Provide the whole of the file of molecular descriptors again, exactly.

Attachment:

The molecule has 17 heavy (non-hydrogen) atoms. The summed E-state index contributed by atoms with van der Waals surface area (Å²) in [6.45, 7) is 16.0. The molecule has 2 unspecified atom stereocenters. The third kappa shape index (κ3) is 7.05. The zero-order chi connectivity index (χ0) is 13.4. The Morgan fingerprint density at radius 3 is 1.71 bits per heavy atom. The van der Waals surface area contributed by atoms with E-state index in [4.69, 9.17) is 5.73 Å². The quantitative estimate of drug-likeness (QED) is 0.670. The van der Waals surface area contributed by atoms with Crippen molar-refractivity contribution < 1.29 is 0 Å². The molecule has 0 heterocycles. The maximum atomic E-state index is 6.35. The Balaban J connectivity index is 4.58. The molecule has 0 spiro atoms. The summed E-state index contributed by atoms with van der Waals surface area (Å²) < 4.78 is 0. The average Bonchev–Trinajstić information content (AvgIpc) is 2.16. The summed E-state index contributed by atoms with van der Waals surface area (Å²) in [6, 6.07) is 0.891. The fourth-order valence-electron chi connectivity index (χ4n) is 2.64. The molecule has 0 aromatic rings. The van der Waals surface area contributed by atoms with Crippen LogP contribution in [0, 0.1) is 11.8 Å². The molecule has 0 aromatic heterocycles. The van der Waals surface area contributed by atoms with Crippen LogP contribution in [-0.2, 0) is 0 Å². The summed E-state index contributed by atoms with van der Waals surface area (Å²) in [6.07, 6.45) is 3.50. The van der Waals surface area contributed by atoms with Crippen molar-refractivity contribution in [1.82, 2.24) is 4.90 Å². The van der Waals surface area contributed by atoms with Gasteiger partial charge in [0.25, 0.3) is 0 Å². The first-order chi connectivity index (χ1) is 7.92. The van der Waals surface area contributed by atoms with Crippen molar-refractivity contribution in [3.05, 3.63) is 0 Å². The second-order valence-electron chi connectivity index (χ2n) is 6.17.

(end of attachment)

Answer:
The molecule has 17 heavy (non-hydrogen) atoms. The summed E-state index contributed by atoms with van der Waals surface area (Å²) in [6.45, 7) is 16.0. The molecule has 2 unspecified atom stereocenters. The third kappa shape index (κ3) is 7.05. The zero-order chi connectivity index (χ0) is 13.4. The Morgan fingerprint density at radius 3 is 1.71 bits per heavy atom. The van der Waals surface area contributed by atoms with E-state index in [4.69, 9.17) is 5.73 Å². The quantitative estimate of drug-likeness (QED) is 0.670. The van der Waals surface area contributed by atoms with Crippen molar-refractivity contribution < 1.29 is 0 Å². The molecule has 0 heterocycles. The maximum atomic E-state index is 6.35. The Balaban J connectivity index is 4.58. The molecule has 0 spiro atoms. The summed E-state index contributed by atoms with van der Waals surface area (Å²) < 4.78 is 0. The average Bonchev–Trinajstić information content (AvgIpc) is 2.16. The summed E-state index contributed by atoms with van der Waals surface area (Å²) in [6, 6.07) is 0.891. The fourth-order valence-electron chi connectivity index (χ4n) is 2.64. The molecule has 0 aromatic rings. The van der Waals surface area contributed by atoms with Crippen LogP contribution in [0, 0.1) is 11.8 Å². The molecule has 0 aromatic heterocycles. The van der Waals surface area contributed by atoms with Crippen LogP contribution in [-0.2, 0) is 0 Å². The summed E-state index contributed by atoms with van der Waals surface area (Å²) in [6.07, 6.45) is 3.50. The van der Waals surface area contributed by atoms with Crippen molar-refractivity contribution in [1.82, 2.24) is 4.90 Å². The van der Waals surface area contributed by atoms with Gasteiger partial charge in [0.25, 0.3) is 0 Å². The first-order chi connectivity index (χ1) is 7.92. The van der Waals surface area contributed by atoms with Crippen molar-refractivity contribution in [3.05, 3.63) is 0 Å². The second-order valence-electron chi connectivity index (χ2n) is 6.17.